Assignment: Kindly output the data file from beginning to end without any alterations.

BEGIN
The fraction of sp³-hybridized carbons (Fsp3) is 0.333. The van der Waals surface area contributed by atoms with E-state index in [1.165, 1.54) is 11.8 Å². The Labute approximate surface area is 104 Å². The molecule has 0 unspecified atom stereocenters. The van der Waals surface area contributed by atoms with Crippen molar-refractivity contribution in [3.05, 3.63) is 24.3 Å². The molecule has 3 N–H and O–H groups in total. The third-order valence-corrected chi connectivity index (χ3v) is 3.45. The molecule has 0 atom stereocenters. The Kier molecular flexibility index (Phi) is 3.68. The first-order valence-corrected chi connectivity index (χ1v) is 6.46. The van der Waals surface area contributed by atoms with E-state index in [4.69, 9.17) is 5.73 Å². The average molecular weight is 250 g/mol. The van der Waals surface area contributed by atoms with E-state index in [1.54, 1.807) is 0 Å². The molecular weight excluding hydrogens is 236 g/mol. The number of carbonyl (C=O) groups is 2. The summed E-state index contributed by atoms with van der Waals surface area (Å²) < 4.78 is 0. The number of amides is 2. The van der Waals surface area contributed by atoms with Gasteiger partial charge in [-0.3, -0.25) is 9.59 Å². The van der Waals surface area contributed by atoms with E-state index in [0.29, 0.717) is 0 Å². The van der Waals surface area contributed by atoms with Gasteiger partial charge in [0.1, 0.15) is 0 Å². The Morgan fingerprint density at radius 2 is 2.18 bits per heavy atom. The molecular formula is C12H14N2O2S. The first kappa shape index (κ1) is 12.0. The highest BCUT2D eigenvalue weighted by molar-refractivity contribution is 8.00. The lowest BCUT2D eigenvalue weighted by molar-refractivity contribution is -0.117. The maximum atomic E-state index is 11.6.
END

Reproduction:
The fraction of sp³-hybridized carbons (Fsp3) is 0.333. The van der Waals surface area contributed by atoms with E-state index in [1.165, 1.54) is 11.8 Å². The Labute approximate surface area is 104 Å². The molecule has 0 unspecified atom stereocenters. The van der Waals surface area contributed by atoms with Crippen molar-refractivity contribution in [3.05, 3.63) is 24.3 Å². The molecule has 3 N–H and O–H groups in total. The third-order valence-corrected chi connectivity index (χ3v) is 3.45. The molecule has 0 atom stereocenters. The Kier molecular flexibility index (Phi) is 3.68. The first-order valence-corrected chi connectivity index (χ1v) is 6.46. The van der Waals surface area contributed by atoms with E-state index in [4.69, 9.17) is 5.73 Å². The average molecular weight is 250 g/mol. The van der Waals surface area contributed by atoms with E-state index in [1.54, 1.807) is 0 Å². The molecular weight excluding hydrogens is 236 g/mol. The number of carbonyl (C=O) groups is 2. The summed E-state index contributed by atoms with van der Waals surface area (Å²) < 4.78 is 0. The number of amides is 2. The van der Waals surface area contributed by atoms with Gasteiger partial charge in [-0.3, -0.25) is 9.59 Å². The van der Waals surface area contributed by atoms with E-state index in [0.29, 0.717) is 0 Å². The van der Waals surface area contributed by atoms with Gasteiger partial charge in [0.1, 0.15) is 0 Å². The Morgan fingerprint density at radius 2 is 2.18 bits per heavy atom. The molecular formula is C12H14N2O2S. The first kappa shape index (κ1) is 12.0. The highest BCUT2D eigenvalue weighted by molar-refractivity contribution is 8.00. The lowest BCUT2D eigenvalue weighted by molar-refractivity contribution is -0.117. The maximum atomic E-state index is 11.6.